26 September 2010

Sometimes a Crowbar Is Just a Crowbar

How did the Joker kill Robin, the second Jason Todd?

If you’re like most comic-book fans, or this drunk guy, the first picture in your mind is a crowbar. Because the Joker beat Jason with a crowbar in a series of horrific panels drawn by Jim Aparo. But that wasn’t what killed Jason. In fact, he was still able to function after that beating. The Joker killed Jason with a bomb. (A bomb that somehow left his body intact, but that’s another story.)

There are moments in later comic boos when the Joker refers to that bomb: “I blowed him up real good!” he explains to young Impulse in Impulse, #50. But more often, especially since Jason Todd’s return from the dead in 2004-05, the violence of his murder is symbolized exclusively with a crowbar.

That shows the power of the graphic panels above. An off-screen, single-panel bomb just isn’t as affecting as what we see, over and over. Furthermore, a crowbar doesn’t have other connotations in superhero comics, leaving its symbolism pure.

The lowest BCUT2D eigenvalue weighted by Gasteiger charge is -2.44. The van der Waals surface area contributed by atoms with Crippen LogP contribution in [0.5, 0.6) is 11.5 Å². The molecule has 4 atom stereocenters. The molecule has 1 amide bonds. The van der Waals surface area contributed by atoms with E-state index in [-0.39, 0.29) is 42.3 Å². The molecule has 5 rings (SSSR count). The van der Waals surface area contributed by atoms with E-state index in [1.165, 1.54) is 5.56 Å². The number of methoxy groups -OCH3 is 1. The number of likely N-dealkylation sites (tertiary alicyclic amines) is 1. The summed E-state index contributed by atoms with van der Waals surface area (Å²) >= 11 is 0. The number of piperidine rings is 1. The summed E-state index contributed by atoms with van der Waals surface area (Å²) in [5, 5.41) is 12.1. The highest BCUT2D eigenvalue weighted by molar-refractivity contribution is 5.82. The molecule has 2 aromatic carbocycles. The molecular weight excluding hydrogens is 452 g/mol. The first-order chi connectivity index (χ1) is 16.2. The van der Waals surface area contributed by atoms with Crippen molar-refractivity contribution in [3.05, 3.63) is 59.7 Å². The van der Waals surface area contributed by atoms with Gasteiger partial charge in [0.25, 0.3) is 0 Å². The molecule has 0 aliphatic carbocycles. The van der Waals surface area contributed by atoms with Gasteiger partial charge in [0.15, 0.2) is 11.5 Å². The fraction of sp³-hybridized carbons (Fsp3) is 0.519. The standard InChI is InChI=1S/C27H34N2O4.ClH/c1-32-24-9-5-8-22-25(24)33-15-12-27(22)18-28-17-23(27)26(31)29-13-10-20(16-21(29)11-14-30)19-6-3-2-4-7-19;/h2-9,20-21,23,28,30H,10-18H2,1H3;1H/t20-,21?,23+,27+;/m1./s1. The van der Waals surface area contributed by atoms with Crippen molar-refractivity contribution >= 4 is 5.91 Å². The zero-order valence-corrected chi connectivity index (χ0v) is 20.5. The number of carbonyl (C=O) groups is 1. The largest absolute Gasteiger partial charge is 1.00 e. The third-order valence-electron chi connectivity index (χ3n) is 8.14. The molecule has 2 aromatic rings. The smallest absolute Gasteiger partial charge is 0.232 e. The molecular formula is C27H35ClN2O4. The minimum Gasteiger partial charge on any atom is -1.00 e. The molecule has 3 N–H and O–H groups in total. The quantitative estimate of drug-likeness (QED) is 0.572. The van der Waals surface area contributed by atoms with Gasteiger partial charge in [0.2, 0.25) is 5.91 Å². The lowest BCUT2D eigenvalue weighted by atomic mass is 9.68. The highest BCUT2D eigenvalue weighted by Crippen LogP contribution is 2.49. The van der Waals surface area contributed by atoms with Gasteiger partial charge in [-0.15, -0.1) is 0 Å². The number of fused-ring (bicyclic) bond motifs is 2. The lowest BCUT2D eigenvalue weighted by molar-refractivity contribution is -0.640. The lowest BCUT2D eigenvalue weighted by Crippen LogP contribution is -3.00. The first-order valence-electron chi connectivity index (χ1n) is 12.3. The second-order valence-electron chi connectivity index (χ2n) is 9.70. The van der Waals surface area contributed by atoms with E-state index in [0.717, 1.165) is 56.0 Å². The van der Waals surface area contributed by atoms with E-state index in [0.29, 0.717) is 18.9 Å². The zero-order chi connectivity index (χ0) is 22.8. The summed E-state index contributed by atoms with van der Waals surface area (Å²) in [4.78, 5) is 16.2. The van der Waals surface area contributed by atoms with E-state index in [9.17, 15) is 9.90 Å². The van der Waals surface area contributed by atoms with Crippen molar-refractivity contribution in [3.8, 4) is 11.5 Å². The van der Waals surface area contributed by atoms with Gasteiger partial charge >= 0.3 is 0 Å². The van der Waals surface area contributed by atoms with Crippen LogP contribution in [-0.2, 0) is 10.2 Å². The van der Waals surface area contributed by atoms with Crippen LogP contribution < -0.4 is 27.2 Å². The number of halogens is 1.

As a result, there are Joker figurines with crowbars, and Joker cosplayers with crowbars. And there are Batman stories—so many stories—that play off the symbolism.

In the retrospective Batman, #683, Grant Morrison merely had to script a crowbar in a purple-gloved hand for readers to know what event in Bruce Wayne’s personal history that page alludes to.

In Battle for the Cowl, writer-illustrator Tony Daniel had skinny-replacement-Batman Tim Drake happen upon a crowbar during his fight with vicious-replacement-Batman Jason Todd. Given his history, it’s a bit odd for Jason to keep crowbars lying around. It’s even odder for Tim, a most cerebral and less evil Robin, to get that murderous. But this being superhero comics, he starts swinging.

Most recently, the little latest Robin, Damian Wayne, brought a crowbar into an interrogation room to use in “interrogating” the Joker. So far that’s turned out to be a poor idea. But at least everyone is speaking the same symbolic language.

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